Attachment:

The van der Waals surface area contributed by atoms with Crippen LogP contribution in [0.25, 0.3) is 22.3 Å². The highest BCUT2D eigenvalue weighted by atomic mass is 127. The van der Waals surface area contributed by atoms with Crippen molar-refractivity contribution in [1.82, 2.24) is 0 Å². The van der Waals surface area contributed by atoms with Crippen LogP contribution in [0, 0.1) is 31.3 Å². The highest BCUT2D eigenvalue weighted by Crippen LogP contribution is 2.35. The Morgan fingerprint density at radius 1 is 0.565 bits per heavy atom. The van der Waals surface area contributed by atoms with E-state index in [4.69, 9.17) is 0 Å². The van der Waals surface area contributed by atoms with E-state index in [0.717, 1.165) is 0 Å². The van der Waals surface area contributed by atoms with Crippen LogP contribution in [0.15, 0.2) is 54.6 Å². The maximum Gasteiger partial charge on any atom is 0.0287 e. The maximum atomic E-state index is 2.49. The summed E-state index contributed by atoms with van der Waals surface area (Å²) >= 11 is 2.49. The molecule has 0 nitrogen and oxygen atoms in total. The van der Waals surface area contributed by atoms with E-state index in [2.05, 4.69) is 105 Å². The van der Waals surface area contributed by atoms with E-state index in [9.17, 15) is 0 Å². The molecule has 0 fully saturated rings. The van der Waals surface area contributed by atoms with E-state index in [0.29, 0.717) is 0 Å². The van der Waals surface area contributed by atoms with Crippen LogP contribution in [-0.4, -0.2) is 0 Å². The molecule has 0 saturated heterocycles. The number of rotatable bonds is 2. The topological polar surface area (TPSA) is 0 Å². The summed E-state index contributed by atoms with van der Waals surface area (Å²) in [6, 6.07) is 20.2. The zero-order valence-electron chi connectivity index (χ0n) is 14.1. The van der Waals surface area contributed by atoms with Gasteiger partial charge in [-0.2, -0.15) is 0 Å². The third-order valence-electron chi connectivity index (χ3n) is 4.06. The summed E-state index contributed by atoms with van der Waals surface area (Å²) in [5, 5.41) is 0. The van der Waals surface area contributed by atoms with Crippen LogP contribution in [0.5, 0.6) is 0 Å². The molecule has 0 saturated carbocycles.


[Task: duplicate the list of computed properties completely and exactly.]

The van der Waals surface area contributed by atoms with Crippen LogP contribution in [0.25, 0.3) is 22.3 Å². The highest BCUT2D eigenvalue weighted by atomic mass is 127. The van der Waals surface area contributed by atoms with Crippen molar-refractivity contribution in [1.82, 2.24) is 0 Å². The van der Waals surface area contributed by atoms with Crippen LogP contribution in [0, 0.1) is 31.3 Å². The highest BCUT2D eigenvalue weighted by Crippen LogP contribution is 2.35. The Morgan fingerprint density at radius 1 is 0.565 bits per heavy atom. The van der Waals surface area contributed by atoms with E-state index in [4.69, 9.17) is 0 Å². The van der Waals surface area contributed by atoms with E-state index in [0.717, 1.165) is 0 Å². The van der Waals surface area contributed by atoms with Crippen LogP contribution in [0.15, 0.2) is 54.6 Å². The maximum Gasteiger partial charge on any atom is 0.0287 e. The maximum atomic E-state index is 2.49. The summed E-state index contributed by atoms with van der Waals surface area (Å²) >= 11 is 2.49. The molecule has 0 nitrogen and oxygen atoms in total. The van der Waals surface area contributed by atoms with E-state index in [2.05, 4.69) is 105 Å². The van der Waals surface area contributed by atoms with E-state index in [9.17, 15) is 0 Å². The molecule has 0 fully saturated rings. The van der Waals surface area contributed by atoms with E-state index in [0.29, 0.717) is 0 Å². The van der Waals surface area contributed by atoms with Crippen LogP contribution in [-0.4, -0.2) is 0 Å². The molecule has 0 saturated heterocycles. The number of rotatable bonds is 2. The topological polar surface area (TPSA) is 0 Å². The summed E-state index contributed by atoms with van der Waals surface area (Å²) in [6, 6.07) is 20.2. The zero-order valence-electron chi connectivity index (χ0n) is 14.1. The van der Waals surface area contributed by atoms with Gasteiger partial charge in [-0.2, -0.15) is 0 Å². The third-order valence-electron chi connectivity index (χ3n) is 4.06. The summed E-state index contributed by atoms with van der Waals surface area (Å²) in [5, 5.41) is 0. The van der Waals surface area contributed by atoms with Crippen LogP contribution in [0.5, 0.6) is 0 Å². The molecule has 0 saturated carbocycles.